Carol Lewis Heideman Endowed Presidential Fellowship in Biomedical Engineering
John Heideman, BS ASE ’66, says he remembers clearly the moment that the former Soviet Union pushed ahead of the United States after launching Sputnik, making it the first country to put a satellite into space. The year was 1957, and it was this event that inspired Heideman to pursue an education in aerospace engineering.
While attending UT, Heideman says he learned how to think logically and how to attack and solve problems, which has affected everything in his life since. During his senior year Heideman applied and was accepted to Rice University, where he earned both his MS and PhD in aerospace engineering while working for Professor Angelo Miele — a man he still holds in high esteem to this day and who was a major influence in his life.
During his time at Rice, Heideman was awarded a National Science Foundation Fellowship where he worked alongside the professor on research topics that included flight mechanics, astrodynamics, and optimization theory. Some of his favorite memories include Miele brainstorming new ideas with his research group. He would gather his students into his office, where they would present new ideas and discuss the possibility of future projects. Honest feedback from his students was always encouraged.
Carol Lewis Heideman
“He took care of us. He was like a second father to most of us,” Heideman said. “I learned a lot and he instilled a lot.”
After graduating from Rice in 1970 with his PhD, Heideman found employment at ExxonMobil. Heideman considers himself one of the “lucky ones,” because ExxonMobil, he said, understood that aerospace engineers study fluid mechanics, making them good candidates for the oil and gas industry.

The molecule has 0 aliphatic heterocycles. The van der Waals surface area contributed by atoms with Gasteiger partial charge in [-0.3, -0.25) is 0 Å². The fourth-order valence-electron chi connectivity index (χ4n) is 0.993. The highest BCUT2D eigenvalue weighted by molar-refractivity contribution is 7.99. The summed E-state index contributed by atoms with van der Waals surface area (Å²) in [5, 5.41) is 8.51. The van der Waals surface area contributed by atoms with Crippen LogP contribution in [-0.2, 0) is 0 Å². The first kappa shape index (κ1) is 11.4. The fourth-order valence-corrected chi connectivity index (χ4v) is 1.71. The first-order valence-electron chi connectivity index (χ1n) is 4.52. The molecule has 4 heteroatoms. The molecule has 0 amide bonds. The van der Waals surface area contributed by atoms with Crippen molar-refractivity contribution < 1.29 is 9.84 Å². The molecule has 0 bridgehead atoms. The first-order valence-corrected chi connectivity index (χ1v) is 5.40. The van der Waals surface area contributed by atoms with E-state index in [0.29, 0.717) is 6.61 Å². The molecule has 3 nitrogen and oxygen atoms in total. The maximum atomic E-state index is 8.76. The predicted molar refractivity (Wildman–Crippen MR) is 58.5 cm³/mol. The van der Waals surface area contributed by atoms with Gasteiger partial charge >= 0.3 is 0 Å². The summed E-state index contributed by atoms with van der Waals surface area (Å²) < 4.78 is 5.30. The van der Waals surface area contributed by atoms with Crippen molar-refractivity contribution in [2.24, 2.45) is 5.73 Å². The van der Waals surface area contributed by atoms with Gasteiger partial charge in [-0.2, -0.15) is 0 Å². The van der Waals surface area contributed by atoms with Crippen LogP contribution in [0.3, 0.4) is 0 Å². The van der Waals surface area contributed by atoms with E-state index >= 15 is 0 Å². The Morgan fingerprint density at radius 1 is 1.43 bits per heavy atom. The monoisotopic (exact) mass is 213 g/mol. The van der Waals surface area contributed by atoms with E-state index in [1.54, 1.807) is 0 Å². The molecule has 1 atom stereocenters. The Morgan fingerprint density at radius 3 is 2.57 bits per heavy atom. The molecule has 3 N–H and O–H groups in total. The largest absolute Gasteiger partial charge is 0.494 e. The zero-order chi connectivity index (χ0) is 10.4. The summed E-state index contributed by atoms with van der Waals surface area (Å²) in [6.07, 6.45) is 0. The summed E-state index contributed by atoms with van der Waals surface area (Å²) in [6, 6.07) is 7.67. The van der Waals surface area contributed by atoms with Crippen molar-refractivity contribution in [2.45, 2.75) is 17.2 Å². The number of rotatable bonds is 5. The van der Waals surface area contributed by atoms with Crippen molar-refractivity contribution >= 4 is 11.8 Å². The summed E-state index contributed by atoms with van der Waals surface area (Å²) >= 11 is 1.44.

Heideman held a variety of positions at ExxonMobil over the 36 years he worked for the company, eventually landing the position of senior research associate in the Offshore Research Group. His work experience includes modeling natural gas pipelines, developing oil reservoir simulations, and recommending best practices for offshore drilling.
Because Heideman received a scholarship to attend UT, he felt the need to pass the torch by assisting students from similar backgrounds. In 2009, Heideman and his late wife, Carol, provided funds to establish the John C. & Carol L. Heideman Endowed Scholarship in Engineering. He also supports a nursing scholarship at the UT Health Science Center in Houston.
Today, Heideman takes advantage of ExxonMobil’s 3:1 match to make annual contributions to the Angelo Miele student projects endowment and continues to be involved with students who work on these projects.